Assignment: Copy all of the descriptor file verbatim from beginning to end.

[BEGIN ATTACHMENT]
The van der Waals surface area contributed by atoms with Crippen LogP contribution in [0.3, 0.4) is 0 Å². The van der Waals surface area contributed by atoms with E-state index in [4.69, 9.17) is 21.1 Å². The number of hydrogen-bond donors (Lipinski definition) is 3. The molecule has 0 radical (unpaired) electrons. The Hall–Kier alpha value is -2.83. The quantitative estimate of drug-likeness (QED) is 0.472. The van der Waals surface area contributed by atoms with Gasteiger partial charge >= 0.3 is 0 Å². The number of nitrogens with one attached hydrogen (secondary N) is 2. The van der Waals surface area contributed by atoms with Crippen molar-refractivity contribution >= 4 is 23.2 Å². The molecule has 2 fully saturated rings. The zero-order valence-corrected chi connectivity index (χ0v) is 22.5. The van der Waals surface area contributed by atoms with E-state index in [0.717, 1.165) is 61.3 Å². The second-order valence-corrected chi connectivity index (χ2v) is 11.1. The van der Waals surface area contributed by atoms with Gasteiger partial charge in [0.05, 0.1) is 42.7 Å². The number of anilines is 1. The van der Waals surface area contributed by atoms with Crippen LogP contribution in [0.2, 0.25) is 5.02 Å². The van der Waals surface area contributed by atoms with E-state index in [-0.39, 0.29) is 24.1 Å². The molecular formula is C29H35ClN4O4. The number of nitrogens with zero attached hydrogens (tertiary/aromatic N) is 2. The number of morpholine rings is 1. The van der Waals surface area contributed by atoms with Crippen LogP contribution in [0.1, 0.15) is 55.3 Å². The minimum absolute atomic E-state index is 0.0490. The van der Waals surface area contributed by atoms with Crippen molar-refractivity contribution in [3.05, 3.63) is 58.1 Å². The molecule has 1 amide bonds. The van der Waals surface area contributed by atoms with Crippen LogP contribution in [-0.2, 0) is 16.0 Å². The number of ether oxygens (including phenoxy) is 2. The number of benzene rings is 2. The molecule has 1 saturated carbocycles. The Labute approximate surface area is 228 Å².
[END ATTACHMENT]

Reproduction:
The van der Waals surface area contributed by atoms with Crippen LogP contribution in [0.3, 0.4) is 0 Å². The van der Waals surface area contributed by atoms with E-state index in [4.69, 9.17) is 21.1 Å². The number of hydrogen-bond donors (Lipinski definition) is 3. The molecule has 0 radical (unpaired) electrons. The Hall–Kier alpha value is -2.83. The quantitative estimate of drug-likeness (QED) is 0.472. The van der Waals surface area contributed by atoms with Gasteiger partial charge >= 0.3 is 0 Å². The number of nitrogens with one attached hydrogen (secondary N) is 2. The van der Waals surface area contributed by atoms with Crippen molar-refractivity contribution >= 4 is 23.2 Å². The molecule has 2 fully saturated rings. The zero-order valence-corrected chi connectivity index (χ0v) is 22.5. The van der Waals surface area contributed by atoms with E-state index in [0.717, 1.165) is 61.3 Å². The second-order valence-corrected chi connectivity index (χ2v) is 11.1. The van der Waals surface area contributed by atoms with Gasteiger partial charge in [0.05, 0.1) is 42.7 Å². The number of anilines is 1. The van der Waals surface area contributed by atoms with Crippen LogP contribution in [0.2, 0.25) is 5.02 Å². The van der Waals surface area contributed by atoms with E-state index in [-0.39, 0.29) is 24.1 Å². The molecular formula is C29H35ClN4O4. The number of nitrogens with zero attached hydrogens (tertiary/aromatic N) is 2. The number of morpholine rings is 1. The van der Waals surface area contributed by atoms with Crippen LogP contribution in [0.1, 0.15) is 55.3 Å². The minimum absolute atomic E-state index is 0.0490. The van der Waals surface area contributed by atoms with Crippen molar-refractivity contribution in [3.05, 3.63) is 58.1 Å². The molecule has 1 amide bonds. The van der Waals surface area contributed by atoms with Crippen LogP contribution in [-0.2, 0) is 16.0 Å². The number of ether oxygens (including phenoxy) is 2. The number of benzene rings is 2. The molecule has 1 saturated carbocycles. The Labute approximate surface area is 228 Å².